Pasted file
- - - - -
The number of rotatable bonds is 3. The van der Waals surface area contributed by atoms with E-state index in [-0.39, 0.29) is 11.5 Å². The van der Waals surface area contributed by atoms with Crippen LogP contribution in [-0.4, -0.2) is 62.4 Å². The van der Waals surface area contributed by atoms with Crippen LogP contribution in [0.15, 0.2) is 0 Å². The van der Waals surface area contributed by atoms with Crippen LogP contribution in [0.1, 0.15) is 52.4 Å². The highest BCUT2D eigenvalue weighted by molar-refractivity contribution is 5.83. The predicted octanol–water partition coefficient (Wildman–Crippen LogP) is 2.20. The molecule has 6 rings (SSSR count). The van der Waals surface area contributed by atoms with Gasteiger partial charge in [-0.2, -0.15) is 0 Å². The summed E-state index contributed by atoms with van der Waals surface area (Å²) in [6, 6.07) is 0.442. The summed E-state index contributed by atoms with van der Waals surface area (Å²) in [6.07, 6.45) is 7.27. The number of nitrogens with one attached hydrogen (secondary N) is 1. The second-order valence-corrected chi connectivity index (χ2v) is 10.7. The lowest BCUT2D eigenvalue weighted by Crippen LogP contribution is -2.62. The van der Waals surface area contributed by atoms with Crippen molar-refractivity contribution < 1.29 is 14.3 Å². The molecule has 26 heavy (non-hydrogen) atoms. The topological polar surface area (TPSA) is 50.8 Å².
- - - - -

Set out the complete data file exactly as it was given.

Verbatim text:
The number of rotatable bonds is 3. The van der Waals surface area contributed by atoms with E-state index in [-0.39, 0.29) is 11.5 Å². The van der Waals surface area contributed by atoms with Crippen LogP contribution in [-0.4, -0.2) is 62.4 Å². The van der Waals surface area contributed by atoms with Crippen LogP contribution in [0.15, 0.2) is 0 Å². The van der Waals surface area contributed by atoms with Crippen LogP contribution in [0.1, 0.15) is 52.4 Å². The highest BCUT2D eigenvalue weighted by molar-refractivity contribution is 5.83. The predicted octanol–water partition coefficient (Wildman–Crippen LogP) is 2.20. The molecule has 6 rings (SSSR count). The van der Waals surface area contributed by atoms with Gasteiger partial charge in [-0.2, -0.15) is 0 Å². The summed E-state index contributed by atoms with van der Waals surface area (Å²) in [6, 6.07) is 0.442. The summed E-state index contributed by atoms with van der Waals surface area (Å²) in [6.07, 6.45) is 7.27. The number of nitrogens with one attached hydrogen (secondary N) is 1. The second-order valence-corrected chi connectivity index (χ2v) is 10.7. The lowest BCUT2D eigenvalue weighted by Crippen LogP contribution is -2.62. The van der Waals surface area contributed by atoms with Crippen molar-refractivity contribution < 1.29 is 14.3 Å². The molecule has 26 heavy (non-hydrogen) atoms. The topological polar surface area (TPSA) is 50.8 Å².